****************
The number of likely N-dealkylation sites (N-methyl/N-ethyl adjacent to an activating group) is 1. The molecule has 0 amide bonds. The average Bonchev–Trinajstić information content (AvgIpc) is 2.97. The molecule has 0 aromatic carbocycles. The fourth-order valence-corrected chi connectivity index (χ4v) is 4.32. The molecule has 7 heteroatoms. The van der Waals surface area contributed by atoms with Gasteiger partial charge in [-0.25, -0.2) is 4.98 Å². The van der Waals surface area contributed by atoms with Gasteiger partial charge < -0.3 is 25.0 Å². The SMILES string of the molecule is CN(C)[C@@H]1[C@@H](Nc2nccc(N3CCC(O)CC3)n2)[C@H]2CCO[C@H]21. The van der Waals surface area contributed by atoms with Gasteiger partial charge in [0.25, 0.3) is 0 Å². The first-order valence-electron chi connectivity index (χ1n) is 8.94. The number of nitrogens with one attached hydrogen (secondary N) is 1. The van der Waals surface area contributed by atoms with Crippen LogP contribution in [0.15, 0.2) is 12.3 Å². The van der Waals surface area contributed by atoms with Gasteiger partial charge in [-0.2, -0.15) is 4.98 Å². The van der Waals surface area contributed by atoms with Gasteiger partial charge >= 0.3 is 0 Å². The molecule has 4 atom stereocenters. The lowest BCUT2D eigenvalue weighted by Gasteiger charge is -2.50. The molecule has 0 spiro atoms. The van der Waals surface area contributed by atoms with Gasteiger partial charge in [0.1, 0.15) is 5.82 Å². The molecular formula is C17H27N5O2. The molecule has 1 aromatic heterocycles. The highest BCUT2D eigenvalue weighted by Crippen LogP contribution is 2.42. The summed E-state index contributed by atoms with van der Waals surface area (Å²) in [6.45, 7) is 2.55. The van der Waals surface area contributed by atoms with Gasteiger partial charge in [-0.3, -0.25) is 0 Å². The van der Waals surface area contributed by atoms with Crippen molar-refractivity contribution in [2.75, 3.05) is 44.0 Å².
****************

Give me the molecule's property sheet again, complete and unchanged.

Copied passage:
The number of likely N-dealkylation sites (N-methyl/N-ethyl adjacent to an activating group) is 1. The molecule has 0 amide bonds. The average Bonchev–Trinajstić information content (AvgIpc) is 2.97. The molecule has 0 aromatic carbocycles. The fourth-order valence-corrected chi connectivity index (χ4v) is 4.32. The molecule has 7 heteroatoms. The van der Waals surface area contributed by atoms with Gasteiger partial charge in [-0.25, -0.2) is 4.98 Å². The van der Waals surface area contributed by atoms with Gasteiger partial charge < -0.3 is 25.0 Å². The SMILES string of the molecule is CN(C)[C@@H]1[C@@H](Nc2nccc(N3CCC(O)CC3)n2)[C@H]2CCO[C@H]21. The van der Waals surface area contributed by atoms with Gasteiger partial charge in [0.25, 0.3) is 0 Å². The first-order valence-electron chi connectivity index (χ1n) is 8.94. The number of nitrogens with one attached hydrogen (secondary N) is 1. The van der Waals surface area contributed by atoms with Crippen LogP contribution in [0.15, 0.2) is 12.3 Å². The van der Waals surface area contributed by atoms with Gasteiger partial charge in [-0.2, -0.15) is 4.98 Å². The van der Waals surface area contributed by atoms with Gasteiger partial charge >= 0.3 is 0 Å². The molecule has 4 atom stereocenters. The lowest BCUT2D eigenvalue weighted by Gasteiger charge is -2.50. The molecule has 0 spiro atoms. The van der Waals surface area contributed by atoms with Gasteiger partial charge in [0.1, 0.15) is 5.82 Å². The molecular formula is C17H27N5O2. The molecule has 1 aromatic heterocycles. The highest BCUT2D eigenvalue weighted by Crippen LogP contribution is 2.42. The summed E-state index contributed by atoms with van der Waals surface area (Å²) in [6.45, 7) is 2.55. The van der Waals surface area contributed by atoms with Gasteiger partial charge in [-0.3, -0.25) is 0 Å². The van der Waals surface area contributed by atoms with Crippen molar-refractivity contribution in [2.75, 3.05) is 44.0 Å².